DLS 2024 - RedTeam Fails - "Oops my bad I ruined the operation"

Red Team Fails - “Oops my bad I ruined the operation”, a story on how to fail a red team assessment.

TLDR: Recently I had the pleasure to give a rump during the “Drink Love Share” meet organized by TheLaluka. This blog post will delve deeper into the topic.

This rump told the tale of a little Dino starting in the red team industries.

Our Dino started his assessment like everybody by provisioning several servers, at least one C2, Redirector, Phishing. He also bought a domain “dinosrv.com and requested some HTTPS certificate for its infrastructure because he likes to have 🔒 on his phishing pages.

But he already did some mistakes and requested certificates for the whole infrastructure using Let’s Encrypt. And by doing so, he leaked the C2 server “dinostrike.dinosrv.com”, the phishing infrastructure “meteorcorp.gophish.dinosrv.com” and more importantly he also used the client name in the subdomain “microsoft.dinosrv.com”.

Many companies will have proactive phishing detections in place which can query the Certificate Transparency for specific keywords linked to them. You can try it yourself by clicking the “OPEN THE FIRE HOSE” button on certstream.calidog.io.

As a general guideline, it is highly recommended to avoid any links or references to the targeted company. You can also limit the certificate exposure by requesting a “wildcard” certificate: *.dinosrv.com.

However our little dino didn’t care about those mistakes and continued its phishing deployment. He installed and configured a basic Gophish instance. And that is his second critical mistake.

By default Gophish comes with pre-configured indicators of compromise (IOC):

  • Every email sent will contain a phishing with a rid parameter to identify the target: campaign.go#L130
  • The default server name used in the transparency response is gophish: config.go#L46 e.g: msg.SetHeader("X-Mailer", config.ServerName)
  • Finally you also send the X-Gophish-Contact header indicating your email and that you are using Gophish: email_request.go#L123

As a general guideline you should always check the source code for potential detection sinks and backdoors. It is not always a good idea to use the easiest click and deploy method, take some time to review and test your infrastructure.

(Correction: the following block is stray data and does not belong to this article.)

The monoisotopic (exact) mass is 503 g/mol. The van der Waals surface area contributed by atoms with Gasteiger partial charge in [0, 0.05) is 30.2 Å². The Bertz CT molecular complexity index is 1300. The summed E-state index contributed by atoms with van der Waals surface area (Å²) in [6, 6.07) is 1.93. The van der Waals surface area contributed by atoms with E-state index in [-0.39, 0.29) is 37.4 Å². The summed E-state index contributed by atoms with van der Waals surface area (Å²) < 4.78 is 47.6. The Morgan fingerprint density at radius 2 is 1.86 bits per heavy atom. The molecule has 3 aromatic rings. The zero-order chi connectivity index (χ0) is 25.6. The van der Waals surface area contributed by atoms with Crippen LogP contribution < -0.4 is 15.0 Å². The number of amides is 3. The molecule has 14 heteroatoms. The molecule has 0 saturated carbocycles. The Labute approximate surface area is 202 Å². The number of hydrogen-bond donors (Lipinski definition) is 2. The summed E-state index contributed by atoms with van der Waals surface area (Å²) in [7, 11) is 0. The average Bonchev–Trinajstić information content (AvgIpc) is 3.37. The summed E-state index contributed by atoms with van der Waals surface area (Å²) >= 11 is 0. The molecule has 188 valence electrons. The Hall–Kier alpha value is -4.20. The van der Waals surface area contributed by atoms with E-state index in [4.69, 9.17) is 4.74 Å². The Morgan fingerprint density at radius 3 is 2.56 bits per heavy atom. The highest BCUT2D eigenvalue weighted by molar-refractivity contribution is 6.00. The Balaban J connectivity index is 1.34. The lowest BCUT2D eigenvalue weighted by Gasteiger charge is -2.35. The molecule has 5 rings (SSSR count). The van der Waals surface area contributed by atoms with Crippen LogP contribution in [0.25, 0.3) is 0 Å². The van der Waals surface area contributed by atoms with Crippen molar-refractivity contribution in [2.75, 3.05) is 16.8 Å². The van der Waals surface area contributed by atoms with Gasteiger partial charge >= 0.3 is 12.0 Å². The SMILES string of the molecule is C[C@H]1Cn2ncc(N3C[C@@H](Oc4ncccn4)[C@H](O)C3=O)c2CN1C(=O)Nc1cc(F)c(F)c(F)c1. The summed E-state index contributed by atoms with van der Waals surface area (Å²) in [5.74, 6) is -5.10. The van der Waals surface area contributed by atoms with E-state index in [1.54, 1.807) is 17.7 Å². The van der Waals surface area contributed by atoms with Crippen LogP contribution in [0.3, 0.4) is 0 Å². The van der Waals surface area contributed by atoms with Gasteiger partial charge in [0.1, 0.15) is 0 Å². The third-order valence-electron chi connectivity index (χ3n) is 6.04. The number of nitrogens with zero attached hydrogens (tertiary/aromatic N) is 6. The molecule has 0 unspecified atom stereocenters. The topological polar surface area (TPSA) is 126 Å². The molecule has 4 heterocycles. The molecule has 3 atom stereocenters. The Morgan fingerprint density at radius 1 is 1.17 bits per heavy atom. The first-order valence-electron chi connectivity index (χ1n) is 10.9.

Also, the IOC mentionned in this blogpost can appear in several in the Gophish source code, don’t forget to find and delete them all 😉.

Our little dino sent the phishing emails with his fresh infrastructure and started to get some shells back. For the story sake, we won’t focus on how the beacons were generated and why customers clicked on the binary. Let’s say they are very willing to be compromised.

Yay a lot of shell sessions came back to our C2 infrastructure, little dino is quite happy, but something smells fishy. Why is there so many different machines, who is Johnny Cage and why the process is malwar.exe ? Also why does the beacon die after 10 seconds and a new one appear ?

After investigating, our little dino came to the conclusion: someone is sharing the binary and he is starting to get shells outside of the targeted organization.

In fact, many mistakes and misconfigurations were done. For starter, the host staging feature was enabled in his Command and Control server. This allows the beacon to request the second part of the payload from the server, while it seems to be a nice feature to send a small binary without too much detections, this is also a way for investigators to get the second part of the shellcode. More details on how to extract the full shellcode here: Cobalt Strike Staging and Extracting Configuration Information - @FranticTyping

In a nutshell, you can generate a valid checksum8 URI to get the shellcode using this Python code.

import rstr

def generate_checksum8_uri(arch):
    value = 0
    while value != arch:
        rand = rstr.xeger(r'[A-Za-z0-9]{4}')
        value = (sum([ord(ch) for ch in rand]) % 0x100)
    return "/" + str(rand)

x64_uri = generate_checksum8_uri(93)
print("Generated x64 URI: %s" %(x64_uri))

Here are some common errors that can ruin your op:

  • Uploading your payload on VirusTotal or letting the antivirus send the samples from your Virtual Machines
  • Allowing anyone to contact your infrastructure, at least put some geographical limitation. In a better scenario, you should allow only your Team and Customer IPs.